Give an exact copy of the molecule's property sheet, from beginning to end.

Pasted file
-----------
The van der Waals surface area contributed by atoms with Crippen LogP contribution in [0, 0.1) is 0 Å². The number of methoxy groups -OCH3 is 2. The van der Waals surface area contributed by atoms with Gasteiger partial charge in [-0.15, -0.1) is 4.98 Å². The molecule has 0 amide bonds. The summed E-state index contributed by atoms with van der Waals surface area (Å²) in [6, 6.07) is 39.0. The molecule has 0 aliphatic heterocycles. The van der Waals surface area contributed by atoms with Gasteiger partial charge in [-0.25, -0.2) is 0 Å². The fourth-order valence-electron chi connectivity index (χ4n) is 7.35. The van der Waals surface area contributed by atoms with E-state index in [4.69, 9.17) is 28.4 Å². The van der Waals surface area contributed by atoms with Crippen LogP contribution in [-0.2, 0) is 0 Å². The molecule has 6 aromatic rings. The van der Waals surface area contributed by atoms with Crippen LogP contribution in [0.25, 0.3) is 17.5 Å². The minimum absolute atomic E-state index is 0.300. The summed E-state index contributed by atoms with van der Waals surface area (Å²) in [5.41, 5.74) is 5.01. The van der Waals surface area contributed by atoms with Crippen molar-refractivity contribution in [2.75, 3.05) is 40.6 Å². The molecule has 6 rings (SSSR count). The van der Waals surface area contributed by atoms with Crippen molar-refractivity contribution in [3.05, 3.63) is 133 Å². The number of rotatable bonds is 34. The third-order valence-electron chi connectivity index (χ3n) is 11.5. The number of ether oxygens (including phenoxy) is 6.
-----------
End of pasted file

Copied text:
The van der Waals surface area contributed by atoms with Crippen LogP contribution in [0, 0.1) is 0 Å². The number of methoxy groups -OCH3 is 2. The van der Waals surface area contributed by atoms with Gasteiger partial charge in [-0.15, -0.1) is 4.98 Å². The molecule has 0 amide bonds. The summed E-state index contributed by atoms with van der Waals surface area (Å²) in [6, 6.07) is 39.0. The molecule has 0 aliphatic heterocycles. The van der Waals surface area contributed by atoms with Gasteiger partial charge in [-0.25, -0.2) is 0 Å². The fourth-order valence-electron chi connectivity index (χ4n) is 7.35. The van der Waals surface area contributed by atoms with E-state index in [4.69, 9.17) is 28.4 Å². The van der Waals surface area contributed by atoms with Crippen LogP contribution in [-0.2, 0) is 0 Å². The molecule has 6 aromatic rings. The van der Waals surface area contributed by atoms with Crippen LogP contribution in [0.25, 0.3) is 17.5 Å². The minimum absolute atomic E-state index is 0.300. The summed E-state index contributed by atoms with van der Waals surface area (Å²) in [5.41, 5.74) is 5.01. The van der Waals surface area contributed by atoms with Crippen molar-refractivity contribution in [2.75, 3.05) is 40.6 Å². The molecule has 6 rings (SSSR count). The van der Waals surface area contributed by atoms with Crippen molar-refractivity contribution in [3.05, 3.63) is 133 Å². The number of rotatable bonds is 34. The third-order valence-electron chi connectivity index (χ3n) is 11.5. The number of ether oxygens (including phenoxy) is 6.